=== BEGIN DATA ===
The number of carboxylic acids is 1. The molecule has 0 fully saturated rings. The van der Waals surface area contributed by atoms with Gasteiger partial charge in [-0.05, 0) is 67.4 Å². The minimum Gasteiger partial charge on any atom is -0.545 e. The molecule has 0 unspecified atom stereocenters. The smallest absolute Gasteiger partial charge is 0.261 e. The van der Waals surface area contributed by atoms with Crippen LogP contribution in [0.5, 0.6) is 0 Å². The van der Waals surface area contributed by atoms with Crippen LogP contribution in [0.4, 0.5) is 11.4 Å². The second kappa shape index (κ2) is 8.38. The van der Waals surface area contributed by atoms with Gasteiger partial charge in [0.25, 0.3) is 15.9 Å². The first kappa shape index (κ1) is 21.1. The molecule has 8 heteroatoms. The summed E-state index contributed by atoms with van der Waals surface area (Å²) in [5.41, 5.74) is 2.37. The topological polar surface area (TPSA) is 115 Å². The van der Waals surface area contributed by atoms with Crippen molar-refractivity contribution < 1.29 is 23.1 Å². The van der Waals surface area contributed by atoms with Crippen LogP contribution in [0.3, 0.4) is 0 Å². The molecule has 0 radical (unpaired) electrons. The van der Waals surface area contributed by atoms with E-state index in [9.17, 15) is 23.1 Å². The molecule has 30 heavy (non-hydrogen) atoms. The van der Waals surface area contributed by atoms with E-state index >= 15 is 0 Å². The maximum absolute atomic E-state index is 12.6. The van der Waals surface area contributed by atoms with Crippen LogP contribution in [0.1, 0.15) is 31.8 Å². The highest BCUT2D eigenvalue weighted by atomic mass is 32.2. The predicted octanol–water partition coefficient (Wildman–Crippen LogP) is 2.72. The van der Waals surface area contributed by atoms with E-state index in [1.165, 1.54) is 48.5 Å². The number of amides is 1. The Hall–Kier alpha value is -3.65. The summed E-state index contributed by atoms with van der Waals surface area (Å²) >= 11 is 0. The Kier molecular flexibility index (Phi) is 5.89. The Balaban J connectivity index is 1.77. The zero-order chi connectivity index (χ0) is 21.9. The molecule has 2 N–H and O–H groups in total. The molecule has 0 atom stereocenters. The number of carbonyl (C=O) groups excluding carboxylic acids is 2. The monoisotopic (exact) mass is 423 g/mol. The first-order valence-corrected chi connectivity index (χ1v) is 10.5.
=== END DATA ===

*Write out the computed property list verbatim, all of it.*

The number of carboxylic acids is 1. The molecule has 0 fully saturated rings. The van der Waals surface area contributed by atoms with Gasteiger partial charge in [-0.05, 0) is 67.4 Å². The minimum Gasteiger partial charge on any atom is -0.545 e. The molecule has 0 unspecified atom stereocenters. The smallest absolute Gasteiger partial charge is 0.261 e. The van der Waals surface area contributed by atoms with Crippen LogP contribution in [0.5, 0.6) is 0 Å². The van der Waals surface area contributed by atoms with Crippen LogP contribution in [0.4, 0.5) is 11.4 Å². The second kappa shape index (κ2) is 8.38. The van der Waals surface area contributed by atoms with Gasteiger partial charge in [0.25, 0.3) is 15.9 Å². The first kappa shape index (κ1) is 21.1. The molecule has 8 heteroatoms. The summed E-state index contributed by atoms with van der Waals surface area (Å²) in [5.41, 5.74) is 2.37. The topological polar surface area (TPSA) is 115 Å². The van der Waals surface area contributed by atoms with Crippen molar-refractivity contribution < 1.29 is 23.1 Å². The van der Waals surface area contributed by atoms with Crippen LogP contribution in [0.3, 0.4) is 0 Å². The molecule has 0 radical (unpaired) electrons. The van der Waals surface area contributed by atoms with E-state index in [9.17, 15) is 23.1 Å². The molecule has 30 heavy (non-hydrogen) atoms. The van der Waals surface area contributed by atoms with E-state index >= 15 is 0 Å². The maximum absolute atomic E-state index is 12.6. The van der Waals surface area contributed by atoms with Crippen LogP contribution in [0.1, 0.15) is 31.8 Å². The highest BCUT2D eigenvalue weighted by atomic mass is 32.2. The predicted octanol–water partition coefficient (Wildman–Crippen LogP) is 2.72. The van der Waals surface area contributed by atoms with E-state index in [1.165, 1.54) is 48.5 Å². The number of amides is 1. The Hall–Kier alpha value is -3.65. The summed E-state index contributed by atoms with van der Waals surface area (Å²) >= 11 is 0. The Kier molecular flexibility index (Phi) is 5.89. The Balaban J connectivity index is 1.77. The zero-order chi connectivity index (χ0) is 21.9. The molecule has 2 N–H and O–H groups in total. The molecule has 0 atom stereocenters. The number of carbonyl (C=O) groups excluding carboxylic acids is 2. The monoisotopic (exact) mass is 423 g/mol. The first-order valence-corrected chi connectivity index (χ1v) is 10.5.